The Beatles performed for 52 BBC Radio programmes, beginning with an appearance on the series Teenager's Turn—Here We Go, recorded on 7 March 1962, and ending with the special The Beatles Invite You to Take a Ticket to Ride, recorded on 26 May 1965. 47 of their BBC appearances occurred in 1963 and 1964, including 10 on Saturday Club, and 15 on their own weekly series Pop Go The Beatles which began in June 1963. As The Beatles had not accumulated many original songs by this time, the majority of their BBC performances consisted of cover versions, drawing on the repertoire that they had developed for their early stage act. In total, 275 performances of 88 different songs were broadcast, of which 36 songs never appeared on their studio albums.
The BBC didn't keep their tapes. Once the programme was broadcast, tapes were probably wiped to make room for new recordings. They did however, press vinyl records of some shows for broadcast on other BBC affiliates around the world, and the BBC transcription departement distributed these.
And people were taping radio shows off-air at home.
In the early seventies, bootlegs started appearing with songs from home made tapes of the shows, starting with the LP "Yellow Matter Custard". The record contained these songs: "I Got A Woman, "Glad All Over", "I Just Don't Understand", "Slow Down", "Don't Ever Change", "A Shot Of Rhythm And Blues", "Sure To Fall (In Love With You)", "Nothin' Shakin' (But The Leaves On The Trees)", "Lonesome Tears In My Eyes", "So How Come (No One Loves Me)", "I'm Gonna Sit Right Down And Cry (Over You)", "Crying, Waiting, Hoping", "To Know Her Is To Love Her" and "The Honeymoon Song"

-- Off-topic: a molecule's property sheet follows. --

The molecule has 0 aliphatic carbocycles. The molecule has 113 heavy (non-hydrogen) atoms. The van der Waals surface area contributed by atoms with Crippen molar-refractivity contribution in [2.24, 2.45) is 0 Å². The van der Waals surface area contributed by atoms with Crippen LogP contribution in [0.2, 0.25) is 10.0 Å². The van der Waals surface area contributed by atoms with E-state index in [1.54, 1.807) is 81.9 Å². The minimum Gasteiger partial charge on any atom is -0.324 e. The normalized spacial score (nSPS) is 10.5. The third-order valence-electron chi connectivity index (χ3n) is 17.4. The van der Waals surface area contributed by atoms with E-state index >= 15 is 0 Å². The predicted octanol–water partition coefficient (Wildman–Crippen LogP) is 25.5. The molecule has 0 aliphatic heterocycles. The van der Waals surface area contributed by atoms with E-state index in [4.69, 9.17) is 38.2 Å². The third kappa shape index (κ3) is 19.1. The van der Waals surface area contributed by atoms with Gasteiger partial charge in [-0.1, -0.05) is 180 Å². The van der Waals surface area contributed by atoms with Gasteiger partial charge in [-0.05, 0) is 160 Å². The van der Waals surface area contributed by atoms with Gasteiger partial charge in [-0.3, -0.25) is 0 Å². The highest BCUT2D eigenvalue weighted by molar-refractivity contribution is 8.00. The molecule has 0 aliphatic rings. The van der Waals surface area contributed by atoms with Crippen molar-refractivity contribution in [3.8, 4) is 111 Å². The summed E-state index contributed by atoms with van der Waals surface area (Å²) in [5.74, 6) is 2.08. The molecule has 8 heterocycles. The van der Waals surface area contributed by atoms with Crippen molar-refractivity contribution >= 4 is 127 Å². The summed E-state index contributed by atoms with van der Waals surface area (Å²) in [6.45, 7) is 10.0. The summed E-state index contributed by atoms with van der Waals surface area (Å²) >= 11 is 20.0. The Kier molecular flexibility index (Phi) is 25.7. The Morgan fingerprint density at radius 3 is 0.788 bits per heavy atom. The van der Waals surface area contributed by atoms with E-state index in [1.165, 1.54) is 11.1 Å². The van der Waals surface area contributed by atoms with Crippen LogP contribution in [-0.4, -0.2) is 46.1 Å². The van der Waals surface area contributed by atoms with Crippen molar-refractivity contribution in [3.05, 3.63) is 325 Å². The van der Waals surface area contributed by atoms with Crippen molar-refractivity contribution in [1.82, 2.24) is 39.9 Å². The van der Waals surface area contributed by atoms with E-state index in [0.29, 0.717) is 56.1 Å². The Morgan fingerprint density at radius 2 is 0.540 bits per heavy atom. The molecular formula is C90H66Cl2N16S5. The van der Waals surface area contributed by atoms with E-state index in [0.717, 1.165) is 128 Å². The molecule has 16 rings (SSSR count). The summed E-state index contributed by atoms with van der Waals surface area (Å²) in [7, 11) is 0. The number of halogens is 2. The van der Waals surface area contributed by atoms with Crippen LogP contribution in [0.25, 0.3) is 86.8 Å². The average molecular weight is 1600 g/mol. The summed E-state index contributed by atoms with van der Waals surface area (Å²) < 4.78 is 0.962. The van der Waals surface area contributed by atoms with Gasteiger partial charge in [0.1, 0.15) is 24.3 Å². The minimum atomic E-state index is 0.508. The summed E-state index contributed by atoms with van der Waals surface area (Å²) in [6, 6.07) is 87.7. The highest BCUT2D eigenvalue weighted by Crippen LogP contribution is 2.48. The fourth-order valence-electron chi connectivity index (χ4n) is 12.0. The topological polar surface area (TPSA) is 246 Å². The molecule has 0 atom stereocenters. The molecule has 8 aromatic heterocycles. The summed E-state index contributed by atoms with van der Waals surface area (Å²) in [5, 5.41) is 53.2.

NEW RADIO SHOWS
To commemorate the 20th anniversary of their first BBC appearance, the BBC aired the two-hour radio special "The Beatles at the Beeb" in 1982, featuring a mix of BBC performances and interviews. The show was expanded to three hours when syndicated to other countries. The show's producer Kevin Howlett also released a book, "The Beatles at the Beeb, '62-'65: The story of their radio career" on the subject.
The more comprehensive series "The Beeb's Lost Beatles Tapes" was broadcast by BBC Radio 1 in 1988 as 14 half-hour episodes. When gathering material for that series, only a small number of original tapes were located, but the BBC transcription records provided them with more material.
Bootleggers mined the radio shows for a 13 LP series, The Beatles at the Beeb, which were also padded out with home made off-air recordings from collectors.
The covers were lovely parodies of non-UK Beatles LP covers, and the series also made it on to CD after a couple of years.
Then in 1993 came a boxed set from the Italian company Great Dane, which had all the songs from the "Beatles at the Beeb" series and then some, all chronologically arranged over 9 CD's, and with a colourful booklet which chronicled the BBC radio shows and the previous bootlegs.
They soon had to release a single disc with some material which appeared after the box had been released.
Legend has it that the Great Dane boxed set was actually a legal release in Italy, because Italian copyright laws meant that the copyright on these recordings had expired there. The Beatles had to take action, and as they had now settled their lawsuit with Capitol/EMI, they were free to start releasing new material from the archives, and the official 2CD, 2LP "The Beatles Live At The BBC" became a reality.
An official Beatles BBC album was being planned as early as 1989, and it was reported that "EMI was preparing an album" of the BBC material by late 1991.